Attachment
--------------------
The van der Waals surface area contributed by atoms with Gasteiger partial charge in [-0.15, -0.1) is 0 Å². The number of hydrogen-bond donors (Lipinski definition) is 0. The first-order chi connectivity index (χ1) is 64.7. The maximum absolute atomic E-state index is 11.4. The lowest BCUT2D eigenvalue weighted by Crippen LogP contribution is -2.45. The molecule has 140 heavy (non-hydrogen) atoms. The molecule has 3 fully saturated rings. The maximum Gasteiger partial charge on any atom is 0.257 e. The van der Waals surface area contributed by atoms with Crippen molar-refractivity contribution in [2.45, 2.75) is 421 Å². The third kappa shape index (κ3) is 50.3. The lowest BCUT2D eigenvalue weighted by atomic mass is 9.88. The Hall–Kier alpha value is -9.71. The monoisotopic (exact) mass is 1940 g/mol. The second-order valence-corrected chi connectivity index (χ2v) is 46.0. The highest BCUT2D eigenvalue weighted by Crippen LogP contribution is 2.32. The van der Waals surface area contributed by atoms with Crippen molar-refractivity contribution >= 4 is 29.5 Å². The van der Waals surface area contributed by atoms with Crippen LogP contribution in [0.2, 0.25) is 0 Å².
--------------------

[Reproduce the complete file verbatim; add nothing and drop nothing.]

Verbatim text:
The van der Waals surface area contributed by atoms with Gasteiger partial charge in [-0.15, -0.1) is 0 Å². The number of hydrogen-bond donors (Lipinski definition) is 0. The first-order chi connectivity index (χ1) is 64.7. The maximum absolute atomic E-state index is 11.4. The lowest BCUT2D eigenvalue weighted by Crippen LogP contribution is -2.45. The molecule has 140 heavy (non-hydrogen) atoms. The molecule has 3 fully saturated rings. The maximum Gasteiger partial charge on any atom is 0.257 e. The van der Waals surface area contributed by atoms with Crippen molar-refractivity contribution in [2.45, 2.75) is 421 Å². The third kappa shape index (κ3) is 50.3. The lowest BCUT2D eigenvalue weighted by atomic mass is 9.88. The Hall–Kier alpha value is -9.71. The monoisotopic (exact) mass is 1940 g/mol. The second-order valence-corrected chi connectivity index (χ2v) is 46.0. The highest BCUT2D eigenvalue weighted by Crippen LogP contribution is 2.32. The van der Waals surface area contributed by atoms with Crippen molar-refractivity contribution >= 4 is 29.5 Å². The van der Waals surface area contributed by atoms with Crippen LogP contribution in [0.2, 0.25) is 0 Å².